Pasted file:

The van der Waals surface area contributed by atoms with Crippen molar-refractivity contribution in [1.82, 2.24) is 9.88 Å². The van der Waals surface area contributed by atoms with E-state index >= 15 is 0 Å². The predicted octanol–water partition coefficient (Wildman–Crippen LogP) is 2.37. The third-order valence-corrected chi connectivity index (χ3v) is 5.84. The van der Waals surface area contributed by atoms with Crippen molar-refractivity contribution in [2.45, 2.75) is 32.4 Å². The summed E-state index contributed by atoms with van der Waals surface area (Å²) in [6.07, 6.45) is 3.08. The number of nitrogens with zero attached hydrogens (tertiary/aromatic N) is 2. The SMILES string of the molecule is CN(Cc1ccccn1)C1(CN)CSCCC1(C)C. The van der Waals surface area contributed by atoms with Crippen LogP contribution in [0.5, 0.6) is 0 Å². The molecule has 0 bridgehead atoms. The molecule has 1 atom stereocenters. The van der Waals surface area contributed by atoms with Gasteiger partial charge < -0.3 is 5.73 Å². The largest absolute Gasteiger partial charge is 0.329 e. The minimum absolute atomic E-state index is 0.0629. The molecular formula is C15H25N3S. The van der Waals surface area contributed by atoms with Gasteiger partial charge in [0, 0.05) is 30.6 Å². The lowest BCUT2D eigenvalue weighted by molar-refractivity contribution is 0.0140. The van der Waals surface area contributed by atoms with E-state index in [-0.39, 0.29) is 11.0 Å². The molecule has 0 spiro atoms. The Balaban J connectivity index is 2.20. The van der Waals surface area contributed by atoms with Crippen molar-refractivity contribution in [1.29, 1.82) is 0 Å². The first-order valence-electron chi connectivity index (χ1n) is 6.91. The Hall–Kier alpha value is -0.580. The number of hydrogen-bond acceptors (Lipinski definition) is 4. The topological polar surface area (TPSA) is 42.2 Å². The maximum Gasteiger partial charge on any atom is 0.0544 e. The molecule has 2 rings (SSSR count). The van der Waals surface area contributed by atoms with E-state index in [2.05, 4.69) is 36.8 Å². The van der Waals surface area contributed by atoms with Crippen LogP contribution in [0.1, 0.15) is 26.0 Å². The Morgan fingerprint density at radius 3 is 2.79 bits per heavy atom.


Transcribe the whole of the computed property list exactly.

The van der Waals surface area contributed by atoms with Crippen molar-refractivity contribution in [1.82, 2.24) is 9.88 Å². The van der Waals surface area contributed by atoms with E-state index >= 15 is 0 Å². The predicted octanol–water partition coefficient (Wildman–Crippen LogP) is 2.37. The third-order valence-corrected chi connectivity index (χ3v) is 5.84. The van der Waals surface area contributed by atoms with Crippen molar-refractivity contribution in [2.45, 2.75) is 32.4 Å². The summed E-state index contributed by atoms with van der Waals surface area (Å²) in [6.07, 6.45) is 3.08. The number of nitrogens with zero attached hydrogens (tertiary/aromatic N) is 2. The SMILES string of the molecule is CN(Cc1ccccn1)C1(CN)CSCCC1(C)C. The van der Waals surface area contributed by atoms with Crippen LogP contribution in [0.5, 0.6) is 0 Å². The molecule has 0 bridgehead atoms. The molecule has 1 atom stereocenters. The van der Waals surface area contributed by atoms with Gasteiger partial charge < -0.3 is 5.73 Å². The largest absolute Gasteiger partial charge is 0.329 e. The minimum absolute atomic E-state index is 0.0629. The molecular formula is C15H25N3S. The van der Waals surface area contributed by atoms with Gasteiger partial charge in [0, 0.05) is 30.6 Å². The lowest BCUT2D eigenvalue weighted by molar-refractivity contribution is 0.0140. The van der Waals surface area contributed by atoms with E-state index in [-0.39, 0.29) is 11.0 Å². The molecule has 0 spiro atoms. The Balaban J connectivity index is 2.20. The van der Waals surface area contributed by atoms with Crippen molar-refractivity contribution in [1.29, 1.82) is 0 Å². The first-order valence-electron chi connectivity index (χ1n) is 6.91. The Hall–Kier alpha value is -0.580. The number of hydrogen-bond acceptors (Lipinski definition) is 4. The topological polar surface area (TPSA) is 42.2 Å². The maximum Gasteiger partial charge on any atom is 0.0544 e. The molecule has 2 rings (SSSR count). The van der Waals surface area contributed by atoms with E-state index in [2.05, 4.69) is 36.8 Å². The van der Waals surface area contributed by atoms with Crippen LogP contribution in [0.1, 0.15) is 26.0 Å². The Morgan fingerprint density at radius 3 is 2.79 bits per heavy atom.